Just then, Vyasa
came. He spoke comforting words: "O King, console yourself. You are the eldest, and
you ought not to lose heart thus." Dhritarashtra cried desperately: I do not desire
to live a longer. All my children are gone. What is the good of my life now?"
"Why do you talk a mad man, Dhritarashtra? These things were destined to happen
and your children were bound to come to this fate. Remember the words of Yudhishthira. Did
he not offer to give up all enmity even offered to give up his claim to the empire. He was
ready to yield if Duryodhana gave him just five villages. But Duryodhana refused. The
Kauravas were impious and the Pandavas were pious. You reap only what you sow. Who can
help it? Isn't it strange that you should know all this and yet cry like this? Go home and
take back the Pandavas into fold. Treat them like your own children." Your Thus Vyasa
consoled the old man and sent him home from the battlefield.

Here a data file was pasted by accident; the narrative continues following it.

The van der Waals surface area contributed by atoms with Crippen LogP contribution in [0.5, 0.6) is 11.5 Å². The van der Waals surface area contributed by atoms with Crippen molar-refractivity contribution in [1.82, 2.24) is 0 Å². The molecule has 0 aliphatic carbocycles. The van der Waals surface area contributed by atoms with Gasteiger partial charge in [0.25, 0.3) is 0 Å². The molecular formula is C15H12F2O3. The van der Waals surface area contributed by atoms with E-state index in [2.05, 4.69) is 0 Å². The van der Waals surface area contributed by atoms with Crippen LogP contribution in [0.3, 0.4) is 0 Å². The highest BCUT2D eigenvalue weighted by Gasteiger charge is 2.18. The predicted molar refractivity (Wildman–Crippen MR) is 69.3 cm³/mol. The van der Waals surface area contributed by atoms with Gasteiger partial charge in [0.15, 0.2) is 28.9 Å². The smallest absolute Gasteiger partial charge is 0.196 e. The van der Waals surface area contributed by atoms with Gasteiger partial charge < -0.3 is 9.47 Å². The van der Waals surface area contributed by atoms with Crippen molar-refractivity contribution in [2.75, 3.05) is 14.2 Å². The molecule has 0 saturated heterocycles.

Although Yudhisthira was a warrior, he was very tender-hearted. The Kauravas had
wronged them cruelly and the Pandavas had to kill them; there was no other way. But
Yudhishthira burned with grief. When he met Gandhari, he was deeplydisturbed. He felt as
though he had himself wronged her. He and his brothers stood tearful before her. They fell
at her feel Dhritarashtra was born blind. And his wife Gandhari had tied her eyes
blindfold, it sympathy with her blind husband. In her children died she was broken hearted
She was a very pure woman, devoted to her husband. In her sorrow and anger, she was about
to curse the Pandavas. When Yudhishthira and his brothers touched her feet her face grew
red with anger. Her lips trembled. She was on the point of uttering a curse.
Vyasa was there at hand. He could foresee that delay would prove fatal. He put his hand
gently on her head and said:
"Look here, child! I am Vyasa. I am here. Gandhari feared him and held back the
"Daughter, check your anger. How are the Pandavas to blame? They have keep to the
path of Dharma. Let bygones
bygones. Comfort yourself. Think that the Pandavas are your own children," said
Vyasa. Gandhari listened to these words of Vyasa, the supreme head of the family. She hung
her head in shame and sorrow. She touched the feet of the mighty sage. She contained her
grief, called the Pandavas to her side and embraced them with affection.